SN76489 Chip-Based Synthesizer

Over the break, I took some time to put together an arduino-driven synth from this “instructable” by Brian Peters.

2015-02-03 17.36.47
Yeah, inside the radio case

This is a synthesizer made from four SN76489 chips. These chips appeared as a cheap audio solution in a number of old computers and game consoles, including the ColecoVision, NeoGeo Pocket, Sega Genesis (although the Genesis had another chip capable of FM Synthesis).

Because these chips are cheap, this ends up being the cheapest synth on my rack:

$19.00 – Teensy 2.0 Board
$4.50 – 4x SN76489AN Chips (includes shipping)
$1.30 – 1.8432 MHz Oscillator
$0.10 – 4x 75k Resistors
$0.10 (or so) – 4x 10µF Capacitors
$5.00 – 4x 1/4″ Audio Jacks (these were way too expensive on Sparkfun)
$5.00 – Breadboard

$45.00 – Total (give or take)

So, it’s been about 15 years since I bought it, but I think that’s even cheaper than my Alesis Nanobass (appears in the background of these photos).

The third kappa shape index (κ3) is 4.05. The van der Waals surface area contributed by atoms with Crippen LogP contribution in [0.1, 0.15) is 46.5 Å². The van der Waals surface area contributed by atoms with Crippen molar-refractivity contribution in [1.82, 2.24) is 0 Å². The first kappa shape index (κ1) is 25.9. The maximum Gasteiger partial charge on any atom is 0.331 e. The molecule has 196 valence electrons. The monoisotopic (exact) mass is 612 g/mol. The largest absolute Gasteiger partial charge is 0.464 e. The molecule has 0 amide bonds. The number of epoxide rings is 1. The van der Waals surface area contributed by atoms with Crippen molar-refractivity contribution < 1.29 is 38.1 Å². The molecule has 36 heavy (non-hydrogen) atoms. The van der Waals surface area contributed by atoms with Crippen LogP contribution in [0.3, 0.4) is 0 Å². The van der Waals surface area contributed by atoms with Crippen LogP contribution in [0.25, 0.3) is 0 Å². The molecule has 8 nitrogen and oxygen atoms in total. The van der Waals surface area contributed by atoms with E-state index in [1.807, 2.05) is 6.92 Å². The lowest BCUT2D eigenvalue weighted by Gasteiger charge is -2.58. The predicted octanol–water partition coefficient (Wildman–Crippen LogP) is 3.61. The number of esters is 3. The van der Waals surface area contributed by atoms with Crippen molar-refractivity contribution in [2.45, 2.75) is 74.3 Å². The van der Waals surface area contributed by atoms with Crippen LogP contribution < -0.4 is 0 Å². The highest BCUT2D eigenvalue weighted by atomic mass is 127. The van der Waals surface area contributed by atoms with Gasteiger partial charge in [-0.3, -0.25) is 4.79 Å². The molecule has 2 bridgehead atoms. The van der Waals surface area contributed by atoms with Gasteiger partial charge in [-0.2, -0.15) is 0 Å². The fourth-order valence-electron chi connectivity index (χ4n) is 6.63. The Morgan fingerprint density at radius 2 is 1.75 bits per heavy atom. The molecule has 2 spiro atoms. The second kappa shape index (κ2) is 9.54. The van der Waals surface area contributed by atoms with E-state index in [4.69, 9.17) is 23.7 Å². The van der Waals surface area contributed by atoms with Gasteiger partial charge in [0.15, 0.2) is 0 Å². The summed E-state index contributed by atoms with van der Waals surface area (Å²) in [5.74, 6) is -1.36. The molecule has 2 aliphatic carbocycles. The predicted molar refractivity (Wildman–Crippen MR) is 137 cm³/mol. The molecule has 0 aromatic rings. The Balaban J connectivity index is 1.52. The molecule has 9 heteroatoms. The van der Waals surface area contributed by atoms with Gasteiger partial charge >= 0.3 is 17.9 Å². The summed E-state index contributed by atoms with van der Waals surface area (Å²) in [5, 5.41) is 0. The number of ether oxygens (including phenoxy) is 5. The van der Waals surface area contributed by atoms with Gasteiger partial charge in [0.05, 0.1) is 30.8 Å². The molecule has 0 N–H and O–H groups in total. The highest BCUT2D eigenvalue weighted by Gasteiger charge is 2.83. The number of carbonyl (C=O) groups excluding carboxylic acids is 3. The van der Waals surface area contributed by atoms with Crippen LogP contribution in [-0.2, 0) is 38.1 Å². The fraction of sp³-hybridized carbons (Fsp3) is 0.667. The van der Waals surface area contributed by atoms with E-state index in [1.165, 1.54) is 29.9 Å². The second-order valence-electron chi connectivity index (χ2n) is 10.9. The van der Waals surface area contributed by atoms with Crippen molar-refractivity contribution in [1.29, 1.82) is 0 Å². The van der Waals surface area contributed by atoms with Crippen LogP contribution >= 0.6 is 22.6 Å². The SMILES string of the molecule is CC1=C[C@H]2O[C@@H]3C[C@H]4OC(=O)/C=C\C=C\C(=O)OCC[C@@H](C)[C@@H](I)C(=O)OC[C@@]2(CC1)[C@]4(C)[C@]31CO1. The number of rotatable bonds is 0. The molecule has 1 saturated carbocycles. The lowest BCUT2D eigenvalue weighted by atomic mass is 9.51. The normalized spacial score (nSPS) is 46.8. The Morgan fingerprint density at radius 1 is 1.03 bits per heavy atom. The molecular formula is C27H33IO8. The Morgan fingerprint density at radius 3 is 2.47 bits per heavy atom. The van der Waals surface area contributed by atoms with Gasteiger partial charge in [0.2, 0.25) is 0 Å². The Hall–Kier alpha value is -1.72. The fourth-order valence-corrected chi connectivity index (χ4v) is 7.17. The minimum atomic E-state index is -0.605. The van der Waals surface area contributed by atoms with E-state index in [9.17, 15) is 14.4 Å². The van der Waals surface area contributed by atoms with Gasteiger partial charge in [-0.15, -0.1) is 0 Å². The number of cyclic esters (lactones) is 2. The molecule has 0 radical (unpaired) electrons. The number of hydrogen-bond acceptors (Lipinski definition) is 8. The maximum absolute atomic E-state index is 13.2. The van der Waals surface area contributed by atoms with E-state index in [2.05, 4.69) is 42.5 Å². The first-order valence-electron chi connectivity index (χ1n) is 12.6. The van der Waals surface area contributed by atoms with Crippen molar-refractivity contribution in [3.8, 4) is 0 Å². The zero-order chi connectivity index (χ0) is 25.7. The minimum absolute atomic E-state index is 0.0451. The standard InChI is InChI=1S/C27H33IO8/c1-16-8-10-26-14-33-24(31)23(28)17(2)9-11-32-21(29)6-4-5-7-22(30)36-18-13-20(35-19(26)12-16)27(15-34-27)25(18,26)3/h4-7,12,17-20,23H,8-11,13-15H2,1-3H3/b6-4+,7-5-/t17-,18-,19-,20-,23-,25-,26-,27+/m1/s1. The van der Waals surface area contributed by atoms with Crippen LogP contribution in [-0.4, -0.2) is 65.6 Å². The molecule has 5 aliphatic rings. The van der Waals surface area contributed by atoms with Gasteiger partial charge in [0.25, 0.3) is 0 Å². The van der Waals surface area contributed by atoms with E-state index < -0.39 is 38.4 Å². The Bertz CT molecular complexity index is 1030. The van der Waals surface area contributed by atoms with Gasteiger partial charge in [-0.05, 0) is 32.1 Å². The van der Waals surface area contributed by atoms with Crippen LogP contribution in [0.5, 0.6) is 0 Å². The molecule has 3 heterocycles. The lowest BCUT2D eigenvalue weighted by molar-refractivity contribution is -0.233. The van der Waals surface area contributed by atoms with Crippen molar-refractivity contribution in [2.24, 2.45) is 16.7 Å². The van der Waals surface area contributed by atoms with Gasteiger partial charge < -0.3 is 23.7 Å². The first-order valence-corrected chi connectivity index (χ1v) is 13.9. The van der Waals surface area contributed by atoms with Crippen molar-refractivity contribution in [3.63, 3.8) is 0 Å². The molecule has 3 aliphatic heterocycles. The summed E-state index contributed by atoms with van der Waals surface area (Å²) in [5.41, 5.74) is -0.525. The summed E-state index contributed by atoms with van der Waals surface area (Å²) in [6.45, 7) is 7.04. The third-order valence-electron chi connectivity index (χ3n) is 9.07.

Why did I put it inside and old radio? Because that was what I found a Goodwill for $2 that was an appropriate size.

The aptly named Arduino "Teensy"

The aptly named Arduino “Teensy”

Teensy, SN76489 chips, and quartz clock ready for wiring

Teensy, SN76489 chips, and quartz clock ready for wiring

The rats' nest

The rats’ nest

So what does it sound like? Here’s a quick and dirty demo:

One comment

  1. Simon says:

    I’m currently trying to find a junk Sega Genesis system that I can use as a case (after I rip the guts out), as that seems more appropriate.

    If anyone have one for cheap let me know!

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Art, to be fully appreciated, must be true to contemporaneous life. It is not that we should ignore the claims of posterity, but that we should seek to enjoy the present more. It is not that we should disregard the creations of the past, but that we should try to assimilate them into our consciousness.

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